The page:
A lot of people view reality TV shows, and especially those dolling out advice to businesses, as fickle and one-dimensional, offering no real value beyond a quick fix of publicity to those involved. Regular column readers will know that I helped out on the first season of BBC Two’s The Fixer, alongside The Hotel Inspector, Alex Polizzi, and I wanted to share with you the success story of one of the businesses we assisted – Courtyard Bridal Boutique in Kettering.
It’s over a year now since I first met with the business for filming with the Twofour Broadcast team. When we started, Courtyard Bridal Boutique had issues not uncommon with family businesses – where family politics spilled over into the business in a non-too helpful manner. The bridal store itself was dated with no cohesive design theme, had poor branding and the environment as a whole lacked that inspirational edge required to inspire young brides to shop for what many perceive as the biggest day of their lives.
At the time, I proposed a revitalised instore proposition for the business and this was then implemented by Twofour, the family themselves and local contractors.
One year on and a lot has changed – business is booming!
Sisters Rhiannon Moore and Bethan McCall have bought their mother, Anne Preece, out of the business and are now the sole owners, with Mum still involved in the day-to-day operation, providing expert alterations to the gowns. The average transaction value has increased by £600 and turnover has risen by an enormous 25%. In 2012 the business dressed 137 brides and, astonishingly, it already has 120 booked in for 2013. The sisters are expecting this figure to at least double. Finally, the business has been shortlisted for two major bridal awards since the show, has exclusive arrangements with a top designer and its price point has risen from £300-£2000 to £1000-£3,500. Doesn’t sound like a contemporary retail story at all, does it?
So why have things been so successful? In the main, it’s due to the fact that the sisters took on board the advice given to them by Alex and myself and made this their absolute focus. We provided them with the vision of what the Boutique could look and run like, got the ball rolling for them and off they went, sticking to the plan with discipline and making it work for them and their customers. Like all business improvement projects, reality TV projects can work if the advice is realistic, sincere and proven and the business owners are focused and committed to the end results.
Here’s what Rhiannon says about the things that have changed in the business, as a result of The Fixer.
“We have done everything that people asked us to do in the show. Following the advice of Karl and The Fixer team, we vastly improved our store layout to make it shop in a more ordered and inspirational manner for customers.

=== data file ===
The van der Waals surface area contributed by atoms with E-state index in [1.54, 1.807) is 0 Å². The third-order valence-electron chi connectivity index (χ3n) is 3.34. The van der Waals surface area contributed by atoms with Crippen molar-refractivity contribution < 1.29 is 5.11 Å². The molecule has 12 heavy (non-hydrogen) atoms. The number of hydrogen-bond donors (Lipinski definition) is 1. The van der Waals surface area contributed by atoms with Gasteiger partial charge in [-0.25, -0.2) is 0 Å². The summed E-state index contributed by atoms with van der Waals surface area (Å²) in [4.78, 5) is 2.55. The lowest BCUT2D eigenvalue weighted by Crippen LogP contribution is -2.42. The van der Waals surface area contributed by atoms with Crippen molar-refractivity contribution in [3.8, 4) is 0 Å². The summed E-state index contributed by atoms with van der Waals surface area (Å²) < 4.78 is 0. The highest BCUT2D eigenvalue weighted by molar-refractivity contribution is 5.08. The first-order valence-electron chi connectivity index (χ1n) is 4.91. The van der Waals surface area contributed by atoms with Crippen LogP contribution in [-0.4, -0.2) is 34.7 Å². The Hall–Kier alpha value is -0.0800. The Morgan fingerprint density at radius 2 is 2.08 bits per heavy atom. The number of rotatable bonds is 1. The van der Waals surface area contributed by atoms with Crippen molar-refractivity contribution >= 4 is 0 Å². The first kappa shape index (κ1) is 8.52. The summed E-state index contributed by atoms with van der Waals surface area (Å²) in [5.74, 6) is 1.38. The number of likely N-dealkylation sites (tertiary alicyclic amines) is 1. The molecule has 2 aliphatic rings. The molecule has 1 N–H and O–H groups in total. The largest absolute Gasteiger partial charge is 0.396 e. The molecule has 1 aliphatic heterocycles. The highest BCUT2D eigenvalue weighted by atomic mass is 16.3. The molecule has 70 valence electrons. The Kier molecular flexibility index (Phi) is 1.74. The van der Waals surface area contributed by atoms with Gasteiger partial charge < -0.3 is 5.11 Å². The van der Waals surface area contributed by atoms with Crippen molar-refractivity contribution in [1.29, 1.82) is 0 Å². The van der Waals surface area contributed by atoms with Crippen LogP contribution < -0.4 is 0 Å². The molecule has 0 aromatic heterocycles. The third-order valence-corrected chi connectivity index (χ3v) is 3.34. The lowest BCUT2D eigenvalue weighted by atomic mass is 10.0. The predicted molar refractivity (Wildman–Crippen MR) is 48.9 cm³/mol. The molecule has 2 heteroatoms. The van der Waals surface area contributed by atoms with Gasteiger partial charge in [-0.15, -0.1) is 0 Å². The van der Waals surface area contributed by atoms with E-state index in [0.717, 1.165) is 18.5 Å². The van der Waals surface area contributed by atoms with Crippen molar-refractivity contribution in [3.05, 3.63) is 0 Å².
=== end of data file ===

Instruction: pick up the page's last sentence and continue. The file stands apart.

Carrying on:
“We find that people really enjoy the new layout, and they especially like the statement window that we were advised to create. We keep this fresh and simple, last month adding some wellies to the mannequins to reflect the weather we were having, which had an enormous impact with people stopping to take a look.
“We have worked hard to create the exclusive but not excluding look discussed on The Fixer and, as part of this, customers now have to ring a bell to enter the store and they’re greeted likes guests when they come in.
“A piece of advice that Karl gave us to help improve the customer experience was to get rid of any element of time. We took out the clocks to stop customers feeling time pressured and we have staggered appointments to ensure that we can spend the right amount of time with our brides.
“One improvement that we have still to make is to buy LED lights to show off the gowns with an even better effect. Everything has changed for the better with the store – the financials and sales as Karl has mentioned, but also the new found order and focus has even meant that our family has changed – we actually get on again!”
For me, it’s always great to see how a simple retail improvement project can work so well for an independent family retailer, using the same methods and best practices as the big brand stores. It’s about focusing on the customer, carefully targeted investment, delivering a great store experience through VM and service, and ultimately about getting the small details right.
I’ll be working alongside Alex Polizzi again in the new series of The Fixer, and you can be safe in the knowledge that when the world of retail throws its experts into reality TV – I’ll get results! And, if you need any more convincing that the reality TV format can work, just take a look at Kettley’s – the furniture store in the last series that we also transformed. Their business has boomed since appearing in the show and have commissioned their first run of big budget TV adverts.
Both Kettley’s and Courtyard Bridal will also feature on a ‘where are they now’ Fixer catch up show to be aired soon. Another business that we transformed in the series, Props and Frocks, the Essex based fancy dress store, has just opened a sister company, offering a one stop party planning service. It seems like the good times are only just beginning for all the families involved.
The new series of The Fixer starts on Tuesday 12 February, 8pm, BBC Two.